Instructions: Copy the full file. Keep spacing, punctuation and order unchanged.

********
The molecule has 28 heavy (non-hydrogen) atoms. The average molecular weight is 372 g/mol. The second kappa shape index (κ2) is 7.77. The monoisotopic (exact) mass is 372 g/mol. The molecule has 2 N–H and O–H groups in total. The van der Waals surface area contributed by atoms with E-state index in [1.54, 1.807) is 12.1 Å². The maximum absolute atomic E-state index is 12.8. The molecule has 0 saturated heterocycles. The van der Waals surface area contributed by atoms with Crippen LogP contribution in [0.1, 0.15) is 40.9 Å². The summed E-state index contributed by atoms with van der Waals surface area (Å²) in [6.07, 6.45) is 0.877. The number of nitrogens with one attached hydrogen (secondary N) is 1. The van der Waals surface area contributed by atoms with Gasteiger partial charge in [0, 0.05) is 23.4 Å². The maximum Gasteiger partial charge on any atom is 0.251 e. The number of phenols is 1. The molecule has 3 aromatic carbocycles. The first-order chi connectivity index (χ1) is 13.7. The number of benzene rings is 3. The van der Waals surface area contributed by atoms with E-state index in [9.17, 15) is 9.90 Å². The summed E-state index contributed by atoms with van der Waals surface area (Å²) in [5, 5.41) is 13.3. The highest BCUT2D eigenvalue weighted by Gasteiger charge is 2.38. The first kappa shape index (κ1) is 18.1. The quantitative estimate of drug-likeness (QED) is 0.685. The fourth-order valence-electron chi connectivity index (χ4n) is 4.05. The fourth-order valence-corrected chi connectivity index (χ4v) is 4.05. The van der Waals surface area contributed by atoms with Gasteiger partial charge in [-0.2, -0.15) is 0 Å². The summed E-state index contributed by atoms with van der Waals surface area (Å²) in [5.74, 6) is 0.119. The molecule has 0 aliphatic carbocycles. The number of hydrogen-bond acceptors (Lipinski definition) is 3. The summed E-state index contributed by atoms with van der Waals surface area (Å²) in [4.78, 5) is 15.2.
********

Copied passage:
The molecule has 28 heavy (non-hydrogen) atoms. The average molecular weight is 372 g/mol. The second kappa shape index (κ2) is 7.77. The monoisotopic (exact) mass is 372 g/mol. The molecule has 2 N–H and O–H groups in total. The van der Waals surface area contributed by atoms with E-state index in [1.54, 1.807) is 12.1 Å². The maximum absolute atomic E-state index is 12.8. The molecule has 0 saturated heterocycles. The van der Waals surface area contributed by atoms with Crippen LogP contribution in [0.1, 0.15) is 40.9 Å². The summed E-state index contributed by atoms with van der Waals surface area (Å²) in [6.07, 6.45) is 0.877. The number of nitrogens with one attached hydrogen (secondary N) is 1. The van der Waals surface area contributed by atoms with Gasteiger partial charge in [0, 0.05) is 23.4 Å². The maximum Gasteiger partial charge on any atom is 0.251 e. The number of phenols is 1. The molecule has 3 aromatic carbocycles. The first-order chi connectivity index (χ1) is 13.7. The number of benzene rings is 3. The van der Waals surface area contributed by atoms with E-state index in [9.17, 15) is 9.90 Å². The summed E-state index contributed by atoms with van der Waals surface area (Å²) in [5, 5.41) is 13.3. The highest BCUT2D eigenvalue weighted by Gasteiger charge is 2.38. The first kappa shape index (κ1) is 18.1. The quantitative estimate of drug-likeness (QED) is 0.685. The fourth-order valence-electron chi connectivity index (χ4n) is 4.05. The fourth-order valence-corrected chi connectivity index (χ4v) is 4.05. The van der Waals surface area contributed by atoms with Gasteiger partial charge in [-0.2, -0.15) is 0 Å². The summed E-state index contributed by atoms with van der Waals surface area (Å²) in [5.74, 6) is 0.119. The molecule has 0 aliphatic carbocycles. The number of hydrogen-bond acceptors (Lipinski definition) is 3. The summed E-state index contributed by atoms with van der Waals surface area (Å²) in [4.78, 5) is 15.2.